Facebook’s recent struggles have investors in a panic — and looming regulation could forever change how it does business

After it was revealed that Cambridge Analytica improperly accessed data from 87 million Facebook users, privacy concerns have been front and center in tech.

We have seen increased volatility in the tech sector over the past few weeks, and questions about the effects of possible regulations.

Nidhi Gupta, the manager of the Fidelity Select Multimedia Fund, says potential regulation falls into three buckets: content safety, antitrust, and data protection. The big one on everyone’s mind following the recent Cambridge Analytica scandal is data protection.

Europe has already enacted new regulations to protect users’ data; it was approved in 2016 and going into effect this May.

According to Gupta: “The general spirit of the GDPR regulation is that users should have control over their private data, and should be opted out by default rather than being defaulted by the service into having their data captured. The other key aspect of the regulation is that the data protection policies should be presented to the user in simple terms, and should not be buried in the legal language of long user agreement documents.”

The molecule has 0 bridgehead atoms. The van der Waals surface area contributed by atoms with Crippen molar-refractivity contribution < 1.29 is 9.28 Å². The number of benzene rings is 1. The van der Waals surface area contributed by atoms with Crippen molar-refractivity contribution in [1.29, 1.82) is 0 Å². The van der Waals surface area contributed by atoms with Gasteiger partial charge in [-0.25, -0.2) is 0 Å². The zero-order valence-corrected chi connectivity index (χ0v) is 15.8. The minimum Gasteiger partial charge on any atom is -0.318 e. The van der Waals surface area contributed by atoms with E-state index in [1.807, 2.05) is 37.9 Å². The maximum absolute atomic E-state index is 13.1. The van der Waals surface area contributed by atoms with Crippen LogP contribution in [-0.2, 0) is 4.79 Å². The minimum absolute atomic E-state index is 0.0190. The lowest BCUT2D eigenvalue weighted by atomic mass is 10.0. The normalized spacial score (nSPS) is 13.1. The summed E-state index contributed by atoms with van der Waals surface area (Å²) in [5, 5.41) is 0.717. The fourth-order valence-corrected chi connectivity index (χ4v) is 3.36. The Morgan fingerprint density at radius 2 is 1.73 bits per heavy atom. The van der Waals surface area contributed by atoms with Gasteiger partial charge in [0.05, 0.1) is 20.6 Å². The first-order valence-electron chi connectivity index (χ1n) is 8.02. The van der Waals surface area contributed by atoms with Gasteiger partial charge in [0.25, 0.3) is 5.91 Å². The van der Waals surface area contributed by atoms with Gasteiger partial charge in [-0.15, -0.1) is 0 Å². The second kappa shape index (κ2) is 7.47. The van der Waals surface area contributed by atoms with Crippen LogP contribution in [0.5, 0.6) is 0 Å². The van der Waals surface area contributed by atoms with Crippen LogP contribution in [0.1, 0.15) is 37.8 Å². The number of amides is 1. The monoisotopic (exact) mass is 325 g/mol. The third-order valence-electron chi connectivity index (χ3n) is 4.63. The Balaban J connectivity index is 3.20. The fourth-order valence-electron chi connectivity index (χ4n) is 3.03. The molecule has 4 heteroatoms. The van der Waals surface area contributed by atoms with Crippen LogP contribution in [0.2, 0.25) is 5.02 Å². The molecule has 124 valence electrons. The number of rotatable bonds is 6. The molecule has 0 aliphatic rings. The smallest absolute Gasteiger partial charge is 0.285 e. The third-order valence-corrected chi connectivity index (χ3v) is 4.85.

Facebook gets 25% of its revenue from Europe. The worst-case scenario is that a bunch of users see the explicit consent request, opt out, and deprive Facebook of data in one of its most valuable advertising markets.

According to a recent Goldman Sachs analysis, Facebook could lose about 7% of its revenue because of less time spent on the platform and lost ad revenue as a result of European regulations.

Facebook revenue by user geography. Facebook/Business Insider

Fidelity’s Nidhi Gupta says privacy concerns are real but don’t change long-term innovations.

She views the real issue as broader than regulation:

“When delivering a service that billions of people are using, the hardest constituency to please is your user base. Regulations may actually lag what these platforms need to do to keep users happy.”

According to Gupta, the issue ultimately comes back to user trust, which these companies have always had to manage.

READ MORE: Will regulation hurt tech stocks?